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I was sitting in my dining room, Scotch in hand, gazing at the liquor cabinet I had recently completed. I designed it to replace a spindly kitchen side table that shuddered under the weight of whisky and wine bottles.

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I have been relying on a combination blade to handle all the cutting I do on my table saw—crosscuts and rips in solid wood, plus sawing plywood.

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I recently blued the edge of a chisel, mainly because I was in a hurry when trying to grind past a small chip.

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Unless you’re deep into the PGA, if you bring up the name tigerwood, you’re probably talking about gonçalo alves, a tropical hardwood known for its durability and striped appearance. 

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Angle grinders are great for quickly removing wood or metal, but the process typically involves a cloud of sawdust or sparks, and the results are often fairly rough. 

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I started using HomeRight’s Finish Max HVLP (high volume, low pressure) sprayer about a year ago and am happy to report that the little gun is still getting the job done. Thanks to my shop time with it, I got hooked on the speed and quality of HVLP.

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The unusual thing about this particular box is that it’s turned from a hybrid blank. Resin casting, a means of molding acrylic material into blanks for turning, has become very popular in recent years and hybrid blanks are a big part of the trend. “Hybrid” is a term coined for combining wood and resin together to create beautiful and unique designs.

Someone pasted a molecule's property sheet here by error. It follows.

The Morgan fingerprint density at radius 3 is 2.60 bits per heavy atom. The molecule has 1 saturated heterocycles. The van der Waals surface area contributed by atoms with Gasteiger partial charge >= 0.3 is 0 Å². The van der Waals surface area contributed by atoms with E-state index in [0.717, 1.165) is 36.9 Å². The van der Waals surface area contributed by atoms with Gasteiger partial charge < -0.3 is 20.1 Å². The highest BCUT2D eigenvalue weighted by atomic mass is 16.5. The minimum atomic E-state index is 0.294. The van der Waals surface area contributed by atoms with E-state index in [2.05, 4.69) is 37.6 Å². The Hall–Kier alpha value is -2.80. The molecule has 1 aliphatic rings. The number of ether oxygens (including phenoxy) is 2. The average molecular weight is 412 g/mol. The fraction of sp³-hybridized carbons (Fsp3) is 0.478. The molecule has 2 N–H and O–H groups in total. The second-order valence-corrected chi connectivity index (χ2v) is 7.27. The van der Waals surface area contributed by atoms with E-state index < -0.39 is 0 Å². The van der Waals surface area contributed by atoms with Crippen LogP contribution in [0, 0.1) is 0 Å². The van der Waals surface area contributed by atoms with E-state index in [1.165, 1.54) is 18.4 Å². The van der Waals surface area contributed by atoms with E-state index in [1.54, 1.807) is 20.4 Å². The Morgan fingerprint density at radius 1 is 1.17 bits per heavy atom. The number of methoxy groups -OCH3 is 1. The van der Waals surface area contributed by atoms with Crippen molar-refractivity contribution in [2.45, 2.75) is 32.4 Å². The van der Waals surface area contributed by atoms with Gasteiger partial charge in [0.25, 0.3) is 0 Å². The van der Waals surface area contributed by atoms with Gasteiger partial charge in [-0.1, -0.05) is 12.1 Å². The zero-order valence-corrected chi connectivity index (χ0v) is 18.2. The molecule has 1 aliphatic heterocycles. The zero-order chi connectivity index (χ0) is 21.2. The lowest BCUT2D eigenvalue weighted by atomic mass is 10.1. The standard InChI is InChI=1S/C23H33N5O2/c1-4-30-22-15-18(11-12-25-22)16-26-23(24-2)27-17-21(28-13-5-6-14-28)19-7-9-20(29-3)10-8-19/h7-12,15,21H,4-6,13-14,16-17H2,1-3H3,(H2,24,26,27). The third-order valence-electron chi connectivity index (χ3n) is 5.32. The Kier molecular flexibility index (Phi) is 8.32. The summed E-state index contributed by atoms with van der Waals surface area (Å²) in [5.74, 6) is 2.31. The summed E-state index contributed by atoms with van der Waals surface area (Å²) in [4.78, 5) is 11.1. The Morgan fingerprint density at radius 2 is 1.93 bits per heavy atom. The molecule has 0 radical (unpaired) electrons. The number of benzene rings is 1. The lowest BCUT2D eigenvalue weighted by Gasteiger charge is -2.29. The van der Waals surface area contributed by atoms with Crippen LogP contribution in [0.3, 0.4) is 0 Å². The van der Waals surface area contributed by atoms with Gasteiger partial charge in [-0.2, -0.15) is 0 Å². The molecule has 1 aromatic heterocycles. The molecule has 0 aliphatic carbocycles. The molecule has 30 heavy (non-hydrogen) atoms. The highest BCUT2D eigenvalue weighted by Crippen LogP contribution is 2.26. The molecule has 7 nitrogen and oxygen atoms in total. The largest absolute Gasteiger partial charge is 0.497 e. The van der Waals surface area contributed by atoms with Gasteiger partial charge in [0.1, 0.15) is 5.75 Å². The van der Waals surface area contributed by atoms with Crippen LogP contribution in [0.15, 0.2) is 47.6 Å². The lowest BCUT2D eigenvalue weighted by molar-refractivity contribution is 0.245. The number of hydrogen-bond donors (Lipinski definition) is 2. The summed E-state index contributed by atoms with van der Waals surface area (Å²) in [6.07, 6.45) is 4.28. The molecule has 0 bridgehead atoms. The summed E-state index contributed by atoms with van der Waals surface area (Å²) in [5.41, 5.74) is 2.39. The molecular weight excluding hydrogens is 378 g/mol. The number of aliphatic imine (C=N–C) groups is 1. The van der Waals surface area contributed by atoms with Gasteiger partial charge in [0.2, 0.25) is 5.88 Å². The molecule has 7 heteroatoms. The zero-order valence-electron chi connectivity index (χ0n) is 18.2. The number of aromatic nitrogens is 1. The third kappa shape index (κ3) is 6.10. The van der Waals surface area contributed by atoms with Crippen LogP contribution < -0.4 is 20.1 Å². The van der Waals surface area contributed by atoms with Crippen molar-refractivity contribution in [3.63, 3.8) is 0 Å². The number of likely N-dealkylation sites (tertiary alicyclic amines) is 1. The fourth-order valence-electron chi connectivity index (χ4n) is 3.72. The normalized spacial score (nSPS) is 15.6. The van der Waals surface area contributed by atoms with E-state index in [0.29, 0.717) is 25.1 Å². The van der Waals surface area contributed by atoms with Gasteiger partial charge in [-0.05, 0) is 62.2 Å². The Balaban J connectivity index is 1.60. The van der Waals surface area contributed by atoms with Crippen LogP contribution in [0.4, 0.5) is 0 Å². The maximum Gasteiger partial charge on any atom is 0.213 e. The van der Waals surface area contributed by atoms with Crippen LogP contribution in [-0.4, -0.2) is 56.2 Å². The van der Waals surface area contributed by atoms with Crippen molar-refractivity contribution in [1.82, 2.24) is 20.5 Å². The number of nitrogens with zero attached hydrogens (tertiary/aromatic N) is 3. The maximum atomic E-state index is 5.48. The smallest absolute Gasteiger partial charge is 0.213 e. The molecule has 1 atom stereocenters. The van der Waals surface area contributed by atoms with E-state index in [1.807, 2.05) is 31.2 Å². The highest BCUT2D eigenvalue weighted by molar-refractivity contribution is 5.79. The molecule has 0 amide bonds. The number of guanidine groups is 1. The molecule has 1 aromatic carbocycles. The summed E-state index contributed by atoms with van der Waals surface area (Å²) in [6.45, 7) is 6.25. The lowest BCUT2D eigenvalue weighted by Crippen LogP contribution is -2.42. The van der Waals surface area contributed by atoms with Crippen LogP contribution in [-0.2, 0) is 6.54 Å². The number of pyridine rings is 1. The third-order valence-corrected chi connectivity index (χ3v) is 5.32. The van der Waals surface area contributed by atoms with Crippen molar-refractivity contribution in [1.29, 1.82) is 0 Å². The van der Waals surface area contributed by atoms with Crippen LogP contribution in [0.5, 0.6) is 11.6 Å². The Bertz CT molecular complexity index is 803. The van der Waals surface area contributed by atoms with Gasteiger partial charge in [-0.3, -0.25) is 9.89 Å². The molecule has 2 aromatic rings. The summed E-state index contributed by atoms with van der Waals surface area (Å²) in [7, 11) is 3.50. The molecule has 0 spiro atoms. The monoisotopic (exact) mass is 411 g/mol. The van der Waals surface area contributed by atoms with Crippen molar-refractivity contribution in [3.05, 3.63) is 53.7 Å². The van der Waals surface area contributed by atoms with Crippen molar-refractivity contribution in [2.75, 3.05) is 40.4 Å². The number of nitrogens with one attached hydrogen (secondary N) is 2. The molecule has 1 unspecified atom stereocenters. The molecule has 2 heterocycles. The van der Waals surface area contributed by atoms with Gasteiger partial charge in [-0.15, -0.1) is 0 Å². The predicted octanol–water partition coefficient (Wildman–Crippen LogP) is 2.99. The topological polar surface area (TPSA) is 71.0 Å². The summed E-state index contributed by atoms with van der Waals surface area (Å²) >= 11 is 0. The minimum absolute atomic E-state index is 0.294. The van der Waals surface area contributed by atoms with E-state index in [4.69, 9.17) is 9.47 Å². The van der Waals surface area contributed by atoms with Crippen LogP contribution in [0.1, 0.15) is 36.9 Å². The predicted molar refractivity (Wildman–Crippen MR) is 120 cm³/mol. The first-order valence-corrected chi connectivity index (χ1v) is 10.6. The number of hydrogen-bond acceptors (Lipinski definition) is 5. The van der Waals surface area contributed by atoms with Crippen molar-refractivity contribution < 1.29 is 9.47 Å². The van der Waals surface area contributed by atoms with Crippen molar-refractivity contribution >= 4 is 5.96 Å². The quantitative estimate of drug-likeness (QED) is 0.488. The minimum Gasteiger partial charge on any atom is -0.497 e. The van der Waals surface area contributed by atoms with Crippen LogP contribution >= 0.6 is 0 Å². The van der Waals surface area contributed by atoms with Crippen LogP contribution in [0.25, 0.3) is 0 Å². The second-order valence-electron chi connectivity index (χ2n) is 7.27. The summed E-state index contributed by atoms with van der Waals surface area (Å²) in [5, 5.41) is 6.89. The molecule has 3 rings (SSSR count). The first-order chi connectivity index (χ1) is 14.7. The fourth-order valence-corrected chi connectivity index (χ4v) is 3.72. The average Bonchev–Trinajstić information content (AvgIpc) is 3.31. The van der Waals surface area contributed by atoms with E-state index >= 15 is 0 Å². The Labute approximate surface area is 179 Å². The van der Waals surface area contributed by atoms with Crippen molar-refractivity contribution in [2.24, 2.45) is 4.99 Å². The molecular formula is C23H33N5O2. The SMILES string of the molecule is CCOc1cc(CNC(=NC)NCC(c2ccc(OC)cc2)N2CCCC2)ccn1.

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Ready for action. The turned spindles in traditional-style rockers inspired the hole-and-slot treatment used to embellish the sides and back of this kid-sized version.

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It’s a tradition among Japanese woodworkers to build a box for their prized hand tools to keep them secure and close at hand. Although these utilitarian boxes tend toward very basic joinery, many feature a simple, but ingenious wedge-locking mechanism to secure the lid. Intrigued by this austere yet functional design, I set out to construct a scaled-down, modified version of these traditional boxes to house any small collection of keepsakes.

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Sometimes a small project is just the thing to fill up a little bit of shop time. It’s even better when you get the opportunity to transform some scrap stock into a nice gift or an addition to your home. This serving tray scores well on both counts. Folding legs enable the tray to sit flat on a table or have an elevated stance, as shown above. The tray’s laminate-covered bottom can easily endure spills and hot plates. And despite the small size of this project, it contains some nice joinery challenges: corners made with finger joints, and template-routed handles and curves. 

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